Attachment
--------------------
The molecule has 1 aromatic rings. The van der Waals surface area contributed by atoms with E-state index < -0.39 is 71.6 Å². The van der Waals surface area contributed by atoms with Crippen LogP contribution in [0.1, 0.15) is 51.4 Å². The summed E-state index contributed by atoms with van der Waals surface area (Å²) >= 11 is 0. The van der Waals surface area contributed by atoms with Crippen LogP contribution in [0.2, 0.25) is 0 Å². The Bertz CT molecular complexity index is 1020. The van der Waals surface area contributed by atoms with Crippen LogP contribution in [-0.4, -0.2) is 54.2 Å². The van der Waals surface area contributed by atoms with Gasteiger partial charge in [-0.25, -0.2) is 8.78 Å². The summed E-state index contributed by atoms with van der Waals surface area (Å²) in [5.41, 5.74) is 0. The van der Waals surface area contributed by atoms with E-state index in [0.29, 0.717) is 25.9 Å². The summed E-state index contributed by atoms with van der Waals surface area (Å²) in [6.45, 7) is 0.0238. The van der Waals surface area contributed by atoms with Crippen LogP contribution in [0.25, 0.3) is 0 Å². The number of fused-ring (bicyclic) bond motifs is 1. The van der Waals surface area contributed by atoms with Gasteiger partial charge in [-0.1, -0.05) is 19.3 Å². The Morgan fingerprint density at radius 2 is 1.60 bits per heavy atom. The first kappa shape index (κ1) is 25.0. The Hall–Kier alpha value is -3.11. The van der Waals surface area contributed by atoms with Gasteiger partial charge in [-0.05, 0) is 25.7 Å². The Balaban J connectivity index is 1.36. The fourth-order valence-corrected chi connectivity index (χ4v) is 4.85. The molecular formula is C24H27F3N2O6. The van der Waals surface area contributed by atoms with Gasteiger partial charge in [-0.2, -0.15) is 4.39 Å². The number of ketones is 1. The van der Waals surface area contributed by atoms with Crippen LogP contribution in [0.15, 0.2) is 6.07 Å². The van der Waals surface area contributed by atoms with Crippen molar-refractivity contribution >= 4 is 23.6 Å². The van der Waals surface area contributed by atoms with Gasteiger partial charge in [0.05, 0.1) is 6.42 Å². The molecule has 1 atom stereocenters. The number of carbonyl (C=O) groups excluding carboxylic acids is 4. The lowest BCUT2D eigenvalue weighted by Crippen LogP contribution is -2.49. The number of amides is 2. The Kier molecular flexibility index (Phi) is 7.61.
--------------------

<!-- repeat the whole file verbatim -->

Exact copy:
The molecule has 1 aromatic rings. The van der Waals surface area contributed by atoms with E-state index < -0.39 is 71.6 Å². The van der Waals surface area contributed by atoms with Crippen LogP contribution in [0.1, 0.15) is 51.4 Å². The summed E-state index contributed by atoms with van der Waals surface area (Å²) >= 11 is 0. The van der Waals surface area contributed by atoms with Crippen LogP contribution in [0.2, 0.25) is 0 Å². The Bertz CT molecular complexity index is 1020. The van der Waals surface area contributed by atoms with Crippen LogP contribution in [-0.4, -0.2) is 54.2 Å². The van der Waals surface area contributed by atoms with Gasteiger partial charge in [-0.25, -0.2) is 8.78 Å². The summed E-state index contributed by atoms with van der Waals surface area (Å²) in [5.41, 5.74) is 0. The van der Waals surface area contributed by atoms with E-state index in [0.29, 0.717) is 25.9 Å². The summed E-state index contributed by atoms with van der Waals surface area (Å²) in [6.45, 7) is 0.0238. The van der Waals surface area contributed by atoms with Crippen LogP contribution in [0.25, 0.3) is 0 Å². The number of fused-ring (bicyclic) bond motifs is 1. The van der Waals surface area contributed by atoms with Gasteiger partial charge in [-0.1, -0.05) is 19.3 Å². The Morgan fingerprint density at radius 2 is 1.60 bits per heavy atom. The first kappa shape index (κ1) is 25.0. The Hall–Kier alpha value is -3.11. The van der Waals surface area contributed by atoms with Gasteiger partial charge in [-0.05, 0) is 25.7 Å². The Balaban J connectivity index is 1.36. The fourth-order valence-corrected chi connectivity index (χ4v) is 4.85. The molecular formula is C24H27F3N2O6. The van der Waals surface area contributed by atoms with Gasteiger partial charge in [-0.2, -0.15) is 4.39 Å². The number of ketones is 1. The van der Waals surface area contributed by atoms with Crippen LogP contribution in [0.15, 0.2) is 6.07 Å². The van der Waals surface area contributed by atoms with Crippen molar-refractivity contribution >= 4 is 23.6 Å². The van der Waals surface area contributed by atoms with Gasteiger partial charge in [0.05, 0.1) is 6.42 Å². The molecule has 1 atom stereocenters. The number of carbonyl (C=O) groups excluding carboxylic acids is 4. The lowest BCUT2D eigenvalue weighted by Crippen LogP contribution is -2.49. The number of amides is 2. The Kier molecular flexibility index (Phi) is 7.61.